Kenny Dalglish, a boyhood Rangers fan, caught the eye of Celtic after shining for Drumchaper Amateurs and Glasgow United. At the age of 16, he would head to Cumbernauld United in a bid to prove himself to the Scottish giants, and he did so with a dazzling 37-goal campaign, even as he worked part-time in a joinery, the club website recounts.
His performances for the Hoops’ reserves earned him a first-team debut against Hamilton Academical in September 1969, and soon he was a regular in the starting line-ups for league matches. In all, he would make 320 appearances for the Glasgow marquee as part of the so-called ‘Quality Street Gang’ of academy graduates, scoring 167 goals. It was a glittering eight-year stint at Parkhead, Dalglish helping Celtic to four league titles and five domestic cup triumphs.
When Kevin Keegan left Liverpool on the back of a First Division and European Cup double in 1976/77, Dalglish was identified as the man to fill the void. He was snapped-up for a then-British record fee of £440,000, returning to a club for whom he had had a trial at the age of 15.
In a magnificent debut season, he finished as the Reds’ top scorer and netted the only goal as they beat Club Brugge at Wembley to make it back-to-back European titles.
Four years later, Dalglish enjoyed perhaps his finest campaign. He racked up 20 goals for the English champions, his performances oozing such a class that he won the PFA Player of the Year award and would wind up finishing as Ballon D’Or runner-up behind Juventus forward Paolo Rossi.
A further league title followed in 1983/84 before Dalglish sealed what would be the final honour of his playing career in the 1986 FA Cup final against local rivals Everton.
Dalglish has set the benchmark for Scotland. Across a 15-year international career, he would gain 102 caps, play at three World Cups (narrowly missing out on the knockout stages on all three occasions) and score 30 goals. He holds the all-time appearance record and only Denis Law has matched his output.
Dalglish took the helm as player-manager Liverpool in immensely difficult circumstances. He was only 34 years old, and was appointed in the aftermath of the Heysel Stadium disaster.
But in his first season, he led the Reds to a remarkable title win. Liverpool were eight points adrift of neighbours Everton after defeat in the Merseyside Derby in February, but they would close in and snatch the crown with a stretch of unbeaten form until the end of the campaign. Everton had the chance to take revenge when they met in the FA Cup final, but again Liverpool prevailed.
Liverpool would win the First Division twice more with Dalglish at the helm, but his leadership transcended football. In 1989, 96 Reds fans were fatally injured in the tragic events at Hillsborough, and Dalglish did all he could to aid the grieving families. He attended up to four funerals a day and kept a box of letters written by bereaved supporters under his bed, BBC Sport explain.
He would resign his post in 1991, but his status as the club’s ultimate icon was secure.
Dalglish’s next role was at Blackburn Rovers. In 1992, he ended their 26-year absence from the English top flight, and he was able to assemble a title-winning squad within three years. Alan Shearer’s goals led to them to glory in their battle with Manchester United, who had won out the previous year. They remain the only town club to have won the Premier League.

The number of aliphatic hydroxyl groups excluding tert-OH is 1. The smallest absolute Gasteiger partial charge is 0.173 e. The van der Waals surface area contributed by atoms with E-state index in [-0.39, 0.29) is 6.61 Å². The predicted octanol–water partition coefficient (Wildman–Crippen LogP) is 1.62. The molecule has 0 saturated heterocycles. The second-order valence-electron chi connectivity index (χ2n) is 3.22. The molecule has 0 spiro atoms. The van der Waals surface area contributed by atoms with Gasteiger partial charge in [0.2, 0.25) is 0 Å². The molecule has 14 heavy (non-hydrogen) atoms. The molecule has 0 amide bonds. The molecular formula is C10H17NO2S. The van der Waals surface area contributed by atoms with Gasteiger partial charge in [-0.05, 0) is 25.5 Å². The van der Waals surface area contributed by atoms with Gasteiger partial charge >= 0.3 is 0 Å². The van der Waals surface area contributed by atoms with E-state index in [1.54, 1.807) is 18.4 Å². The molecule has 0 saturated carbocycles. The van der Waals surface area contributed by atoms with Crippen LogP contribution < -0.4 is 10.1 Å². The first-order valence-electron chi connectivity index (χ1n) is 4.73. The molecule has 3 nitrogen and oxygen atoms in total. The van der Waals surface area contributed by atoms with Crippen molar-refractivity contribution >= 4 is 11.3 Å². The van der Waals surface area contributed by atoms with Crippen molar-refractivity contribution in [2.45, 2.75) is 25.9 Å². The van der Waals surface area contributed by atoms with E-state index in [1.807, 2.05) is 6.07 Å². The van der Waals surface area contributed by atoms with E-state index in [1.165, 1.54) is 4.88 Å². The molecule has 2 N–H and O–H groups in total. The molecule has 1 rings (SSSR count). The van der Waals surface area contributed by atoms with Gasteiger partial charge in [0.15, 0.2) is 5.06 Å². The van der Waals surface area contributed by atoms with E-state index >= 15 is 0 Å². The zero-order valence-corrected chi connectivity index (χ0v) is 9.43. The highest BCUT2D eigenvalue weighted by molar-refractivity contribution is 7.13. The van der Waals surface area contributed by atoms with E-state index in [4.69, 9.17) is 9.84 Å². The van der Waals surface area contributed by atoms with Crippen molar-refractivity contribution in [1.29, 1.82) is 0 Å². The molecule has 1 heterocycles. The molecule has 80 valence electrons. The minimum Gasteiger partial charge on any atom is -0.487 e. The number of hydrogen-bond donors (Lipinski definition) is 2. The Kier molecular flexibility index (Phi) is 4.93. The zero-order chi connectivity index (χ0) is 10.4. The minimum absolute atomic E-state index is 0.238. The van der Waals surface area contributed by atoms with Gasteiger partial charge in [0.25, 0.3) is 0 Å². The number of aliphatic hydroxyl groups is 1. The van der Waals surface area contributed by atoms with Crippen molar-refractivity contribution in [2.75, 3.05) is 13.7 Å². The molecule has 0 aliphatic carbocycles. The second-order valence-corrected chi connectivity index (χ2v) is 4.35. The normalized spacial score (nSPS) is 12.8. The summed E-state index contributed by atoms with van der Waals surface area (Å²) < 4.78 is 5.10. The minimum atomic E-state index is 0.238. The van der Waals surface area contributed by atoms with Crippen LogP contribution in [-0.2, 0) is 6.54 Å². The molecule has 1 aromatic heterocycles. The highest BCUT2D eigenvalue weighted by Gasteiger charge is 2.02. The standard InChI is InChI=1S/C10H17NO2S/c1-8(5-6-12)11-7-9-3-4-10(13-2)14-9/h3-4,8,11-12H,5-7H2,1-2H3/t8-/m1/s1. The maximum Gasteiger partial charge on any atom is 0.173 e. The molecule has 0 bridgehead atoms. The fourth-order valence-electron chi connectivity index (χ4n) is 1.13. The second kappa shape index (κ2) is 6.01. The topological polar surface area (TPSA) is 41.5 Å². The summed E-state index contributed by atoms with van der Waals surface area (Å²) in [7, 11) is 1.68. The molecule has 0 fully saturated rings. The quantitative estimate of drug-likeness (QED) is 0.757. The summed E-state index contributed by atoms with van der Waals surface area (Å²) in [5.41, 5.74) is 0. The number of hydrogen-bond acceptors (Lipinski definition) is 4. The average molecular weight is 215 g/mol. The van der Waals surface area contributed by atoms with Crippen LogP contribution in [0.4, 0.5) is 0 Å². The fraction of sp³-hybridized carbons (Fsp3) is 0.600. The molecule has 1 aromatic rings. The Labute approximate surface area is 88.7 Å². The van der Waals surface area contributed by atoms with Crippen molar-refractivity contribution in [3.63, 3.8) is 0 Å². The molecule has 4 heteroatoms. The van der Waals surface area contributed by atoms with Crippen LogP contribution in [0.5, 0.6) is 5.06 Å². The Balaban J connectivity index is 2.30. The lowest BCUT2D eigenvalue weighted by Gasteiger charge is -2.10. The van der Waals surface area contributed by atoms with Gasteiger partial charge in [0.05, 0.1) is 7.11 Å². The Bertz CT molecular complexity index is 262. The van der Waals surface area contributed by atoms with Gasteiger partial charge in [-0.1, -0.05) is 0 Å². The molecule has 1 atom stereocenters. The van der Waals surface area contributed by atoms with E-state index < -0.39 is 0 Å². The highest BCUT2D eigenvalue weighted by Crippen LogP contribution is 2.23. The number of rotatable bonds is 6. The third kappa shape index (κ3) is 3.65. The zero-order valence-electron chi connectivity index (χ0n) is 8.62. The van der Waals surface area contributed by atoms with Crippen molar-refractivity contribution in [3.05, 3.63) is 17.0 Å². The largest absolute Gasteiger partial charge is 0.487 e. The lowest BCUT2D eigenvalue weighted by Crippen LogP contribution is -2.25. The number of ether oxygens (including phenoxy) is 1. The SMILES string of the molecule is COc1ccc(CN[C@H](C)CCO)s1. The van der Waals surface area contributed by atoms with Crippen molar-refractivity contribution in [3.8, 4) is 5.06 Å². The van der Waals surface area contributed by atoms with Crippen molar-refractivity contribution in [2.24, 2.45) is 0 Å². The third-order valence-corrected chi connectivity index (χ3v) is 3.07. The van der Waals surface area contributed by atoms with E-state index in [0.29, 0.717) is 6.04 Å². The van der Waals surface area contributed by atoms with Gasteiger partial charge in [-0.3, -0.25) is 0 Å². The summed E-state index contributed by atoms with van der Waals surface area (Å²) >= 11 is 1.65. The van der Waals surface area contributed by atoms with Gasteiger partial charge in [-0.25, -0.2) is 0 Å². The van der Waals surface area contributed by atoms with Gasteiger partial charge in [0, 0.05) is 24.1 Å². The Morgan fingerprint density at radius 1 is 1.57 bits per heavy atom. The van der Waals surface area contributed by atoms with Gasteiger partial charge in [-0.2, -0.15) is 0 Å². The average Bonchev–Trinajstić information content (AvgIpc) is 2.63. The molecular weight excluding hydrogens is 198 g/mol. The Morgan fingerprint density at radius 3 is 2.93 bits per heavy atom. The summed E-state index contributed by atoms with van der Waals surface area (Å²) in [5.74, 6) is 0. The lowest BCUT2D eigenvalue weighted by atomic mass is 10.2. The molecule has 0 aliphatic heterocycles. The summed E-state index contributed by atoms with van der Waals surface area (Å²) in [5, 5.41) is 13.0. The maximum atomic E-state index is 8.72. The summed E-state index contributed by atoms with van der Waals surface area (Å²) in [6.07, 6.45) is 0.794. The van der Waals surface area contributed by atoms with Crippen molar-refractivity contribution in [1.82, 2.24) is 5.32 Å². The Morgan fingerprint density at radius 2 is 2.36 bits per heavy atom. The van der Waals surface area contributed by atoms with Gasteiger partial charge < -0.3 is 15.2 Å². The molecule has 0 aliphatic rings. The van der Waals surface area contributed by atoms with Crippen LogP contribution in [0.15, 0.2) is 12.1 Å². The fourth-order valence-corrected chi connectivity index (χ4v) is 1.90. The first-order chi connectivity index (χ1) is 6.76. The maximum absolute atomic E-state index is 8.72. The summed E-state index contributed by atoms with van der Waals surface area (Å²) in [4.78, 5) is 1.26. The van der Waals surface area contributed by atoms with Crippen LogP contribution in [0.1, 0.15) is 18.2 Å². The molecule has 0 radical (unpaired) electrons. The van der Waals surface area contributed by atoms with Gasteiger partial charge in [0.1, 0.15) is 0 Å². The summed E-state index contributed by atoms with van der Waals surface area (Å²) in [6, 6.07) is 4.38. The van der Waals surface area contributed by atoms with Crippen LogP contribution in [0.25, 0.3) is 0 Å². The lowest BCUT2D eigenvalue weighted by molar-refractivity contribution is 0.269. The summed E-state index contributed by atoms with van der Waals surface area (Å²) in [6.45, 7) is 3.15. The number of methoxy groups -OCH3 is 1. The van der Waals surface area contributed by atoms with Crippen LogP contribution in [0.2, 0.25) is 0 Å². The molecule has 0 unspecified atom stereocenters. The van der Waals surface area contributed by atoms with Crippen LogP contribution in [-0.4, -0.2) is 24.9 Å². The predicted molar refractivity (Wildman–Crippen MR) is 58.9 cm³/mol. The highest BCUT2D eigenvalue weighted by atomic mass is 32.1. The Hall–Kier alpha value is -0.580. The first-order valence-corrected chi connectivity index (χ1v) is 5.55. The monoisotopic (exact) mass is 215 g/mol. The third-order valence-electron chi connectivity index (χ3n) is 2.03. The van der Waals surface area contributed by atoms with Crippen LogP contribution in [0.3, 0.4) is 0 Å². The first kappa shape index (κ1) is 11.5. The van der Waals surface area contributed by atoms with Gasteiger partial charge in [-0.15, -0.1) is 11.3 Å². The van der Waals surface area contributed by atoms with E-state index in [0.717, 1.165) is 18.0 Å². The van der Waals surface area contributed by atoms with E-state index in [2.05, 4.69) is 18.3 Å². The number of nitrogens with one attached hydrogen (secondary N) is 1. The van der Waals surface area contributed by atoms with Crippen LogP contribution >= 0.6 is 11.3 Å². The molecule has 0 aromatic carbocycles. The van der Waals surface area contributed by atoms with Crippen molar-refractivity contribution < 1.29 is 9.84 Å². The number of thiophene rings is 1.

Just as Dalglish had replaced Kevin Keegan as a player, he then did so as a manager, taking over at Newcastle midway through the 1996/97 season, having parted company with Blackburn after an unsuccessful shift to a directorial role.
He guided them to second place that year, but he would pay for a disastrous recruitment policy which saw the prolific Les Ferdinand sold and the ageing John Barnes and Ian Rush recruited on free transfers, as recalled by The Mag. They would slip to 13th in the Premier League and suffer FA Cup final heartache at the hands of Arsenal. Predictably, that marked the end of his tenure.
He would be back in the game as Celtic’s director of football at the turn of the century. This time, he sought out Barnes as his head coach, and though he started strongly, things progressively unravelled on and off the pitch. Barnes’ eventual dismissal saw Dalglish become caretaker manager. He left Glasgow on the back of a distant second-placed finish and a consolatory Scottish League Cup win.
This time, it was a lasting sabbatical. Fast-forward a full 11 years, and Roy Hodgson’s sacking after a dismal half-season at Liverpool opened the door for another interim role. The King had returned to his throne, and he would oversee the Reds’ progression to two cup finals. In the first, they beat Cardiff City on penalties to end a six-year trophy drought. In the second, they fell to a 2-1 defeat against Chelsea. These trips to Wembley were not enough to persuade the club’s hierarchy to extend Dalglish’s deal, with an eight-place finish in the league impossible to overlook.
“I am disappointed with results in the league, but I would not have swapped the Carling Cup win for anything as I know how much it meant to our fans and the club to be back winning trophies,” he reflected, as quoted by the Guardian.
“It has been an honour and a privilege to have had the chance to come back to Liverpool as manager.”
In 2018, Dalglish was the recipient of a knighthood for service to football, charity and the victims of the Hillsborough tragedy. Atop the terraces opposite the Anfield dugout it now reads ‘The Sir Kenny Delglish Stand’.
“When he talks about Liverpool FC he speaks with the affection of someone talking about a family member,” Jurgen Klopp, who will join Dalglish in Liverpool FC folklore, says. “I love this.
“For someone who has given so much to Liverpool, the club and the city, he will stop you if you try to say anything like this and instead talk about what the club and city has given him instead.”